The popular “Africa Rising” narrative has largely been predicated on the emergence of a growing middle class on the continent, providing a steady rise in consumer demand to go with the increased export receipts and lower public debt burdens seen across Africa. But with oil prices falling since mid-2014, along with a rising US dollar and slowing demand in China, this theory has been challenged. Africa may have an emerging middle class with more spending power now than in previous decades, but retailers will still find themselves dealing with consumers who are vulnerable to economic shocks. Household discretionary income is volatile and it may take more time before spending power becomes broad-based. Bolaji Edu, CEO of property service firm Broll Nigeria, told OBG, “The question about the middle class is whether they really have the savings or earnings potential to spend through slumps. The market will re-establish itself once the macroeconomic picture becomes more clear, but people are wondering what the main drivers of the economy are going to be in the future.”
According to the World Bank, from 2000 to 2013 household consumption in Nigeria grew at a compound annual growth rate of 23.4%, faster than all African countries save Angola. However, the data also show the growth rate slowing significantly from 21.1% in 2013 to 2% in 2014. Still, the sheer size of Nigeria’s population makes it a compelling market. By 2025, according to the UN, there will be at least 84 urban areas in Africa with at least 1m people, and 17 of them will be in Nigeria. Even individual income segments within the country’s demographics are larger than many countries’ entire populations. With 24m people earning $2-4 a day, that makes this demographic on its own roughly equal to the populations of Ghana and more than double that of Rwanda. “There is a strong future for Nigeria, with its large youth population, which in turn is driving consumer goods companies to invest in new technology and infrastructure. This will allow them to handle the expected increase in growth,” George Polymenakos, managing director at Nigerian Bottling Company, told OBG.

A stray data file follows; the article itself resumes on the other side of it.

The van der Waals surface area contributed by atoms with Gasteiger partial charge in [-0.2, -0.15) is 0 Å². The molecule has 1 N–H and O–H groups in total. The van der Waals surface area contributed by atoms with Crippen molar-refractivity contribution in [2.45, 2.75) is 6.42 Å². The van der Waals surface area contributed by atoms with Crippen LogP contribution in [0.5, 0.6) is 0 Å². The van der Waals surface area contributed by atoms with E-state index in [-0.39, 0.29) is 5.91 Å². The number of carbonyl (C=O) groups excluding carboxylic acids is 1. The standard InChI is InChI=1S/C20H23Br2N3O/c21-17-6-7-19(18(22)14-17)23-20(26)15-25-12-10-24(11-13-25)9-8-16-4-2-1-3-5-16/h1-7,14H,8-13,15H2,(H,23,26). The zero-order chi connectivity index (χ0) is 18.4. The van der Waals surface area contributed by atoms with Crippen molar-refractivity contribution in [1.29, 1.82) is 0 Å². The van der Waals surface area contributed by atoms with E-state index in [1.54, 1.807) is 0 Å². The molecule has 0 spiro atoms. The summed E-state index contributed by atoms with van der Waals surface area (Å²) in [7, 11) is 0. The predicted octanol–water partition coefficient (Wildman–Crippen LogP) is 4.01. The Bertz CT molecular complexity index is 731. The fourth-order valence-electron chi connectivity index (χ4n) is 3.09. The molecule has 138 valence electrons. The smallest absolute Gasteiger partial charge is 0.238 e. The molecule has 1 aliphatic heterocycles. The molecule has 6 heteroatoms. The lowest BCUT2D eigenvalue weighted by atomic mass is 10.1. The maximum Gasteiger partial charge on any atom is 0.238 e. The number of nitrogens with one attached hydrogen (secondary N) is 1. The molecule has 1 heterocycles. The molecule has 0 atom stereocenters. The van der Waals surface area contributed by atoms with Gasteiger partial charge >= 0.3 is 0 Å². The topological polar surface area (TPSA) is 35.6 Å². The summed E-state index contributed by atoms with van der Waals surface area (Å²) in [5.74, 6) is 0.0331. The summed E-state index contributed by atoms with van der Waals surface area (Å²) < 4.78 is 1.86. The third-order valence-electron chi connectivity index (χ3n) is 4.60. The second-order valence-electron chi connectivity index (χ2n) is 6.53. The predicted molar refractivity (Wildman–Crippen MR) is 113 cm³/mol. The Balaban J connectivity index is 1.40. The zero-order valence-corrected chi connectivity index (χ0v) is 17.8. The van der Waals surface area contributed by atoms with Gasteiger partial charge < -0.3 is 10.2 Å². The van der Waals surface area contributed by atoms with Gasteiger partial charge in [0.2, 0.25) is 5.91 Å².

In addition to that income bracket, Nigeria has 115m people earning less than $2 per day, 18m at $4-20 and 27m above $20. That last figure is almost double the amount in South Africa, at 14m, an indication of the sheer scale of Nigeria’s market.
Having the biggest group in the wealthiest income bracket helps to explain why Nigeria, and Lagos in particular, increasingly pops up as a destination in the luxury segment of the global retail market. That demographic means making a choice, however, between malls, which are aimed at a broader group than just high-net-worth individuals, or going it alone. Ermenegildo Zegna established a standalone boutique on Victoria Island, for example, whereas brands like Hugo Boss, TM Lewin and Thomas Pink are found in malls and imported by franchisees.
Nigeria’s population-based investment logic is a long-term proposition, however. For the short term, the foreign exchange issue has highlighted the risks to investors of expecting too much too soon. The drop in footfall at the malls, such as the 8% slump seen in The Palms, which is the country’s flagship mall, indicates that customers are having as much difficulty spending as retailers are having in importing raw materials and inputs. Yet as Nielsen’s polling shows, Nigerians are among the most optimistic consumer groups in Africa, with a more positive collective outlook about job prospects and personal finances despite the currently restrained atmosphere. One thing that would help retailers would be more growth in the market for credit cards, which is currently in its early stages, according to Sajan Suvarna, the director of operations for the retail arm of Persianas Group, a Nigerian retail developer and franchisor. He told OBG, “We will see a stronger middle class blossom when people can get credit cards. We are not seeing that just yet.”